Craig is wonderfully supportive of what I am doing, and drives me up the hill to look at possible routes. We pass the continuation of the wagon trails from Highlands, and I think it could be really nice to follow these from Highlands to Springvale, and then get a taste of what is happening on this revamped Eastern Cape farm. Craig points out an alternative way through Death Valley which he tells me is wildly beautiful, but which currently has no obvious paths through it. I need to return and explore this further and also discuss possibilities with neighbouring game farmers.
I am surprised how much I enjoy walking on the road to Alicedale. I have only driven it in the past, and have not found it particularly inspiring. My original idea had been to keep to the old Highlands Road all the way to Alicedale but this has now been blocked off by game farmers. There are very few cars today and I gently descend long desolate downhills with big open vistas. On the side of the road I think I recognize the black shale in which many of our local fossils are found, and spend ages trying to find some ancient bones in the rocks. Wouldn’t it be exciting for future pilgrims to know that a 250 million year old fossil was found right here, and that they must keep their eyes open for more? Soon Alicedale appears in the distance as a lush green oasis. Ah the deception of appearances.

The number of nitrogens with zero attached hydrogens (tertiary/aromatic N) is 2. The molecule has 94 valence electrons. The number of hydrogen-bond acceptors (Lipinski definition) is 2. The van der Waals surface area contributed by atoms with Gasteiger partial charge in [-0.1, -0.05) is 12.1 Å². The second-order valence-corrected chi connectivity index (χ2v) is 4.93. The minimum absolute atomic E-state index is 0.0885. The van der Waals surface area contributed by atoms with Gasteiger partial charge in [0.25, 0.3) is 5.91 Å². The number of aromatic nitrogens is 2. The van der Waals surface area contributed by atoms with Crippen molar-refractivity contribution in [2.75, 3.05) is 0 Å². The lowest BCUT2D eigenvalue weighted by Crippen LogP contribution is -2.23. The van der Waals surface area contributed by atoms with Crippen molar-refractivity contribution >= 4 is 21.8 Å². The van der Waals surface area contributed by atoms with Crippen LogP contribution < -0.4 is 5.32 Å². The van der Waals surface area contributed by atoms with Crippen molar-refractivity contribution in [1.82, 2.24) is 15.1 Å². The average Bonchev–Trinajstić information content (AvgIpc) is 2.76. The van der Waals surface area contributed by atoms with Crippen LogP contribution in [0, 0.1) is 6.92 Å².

But there is no deception about the magnificent beast that suddenly comes into view next to me. I’ve seen many elephants in my life, but each time I am awed and humbled. What a dignified giant of an animal, what a powerhouse of gentleness! I’m not sure that this reverence is returned, however, as the great tusker regards my puny presence with utter indifference, turns his back on me, and continues slowly feeding from the bushes and trees around it. We humans are indeed small fry compared to such beings, and hardly deserve to have any dominion over them. I wonder how they would have treated us if it had been the other way around?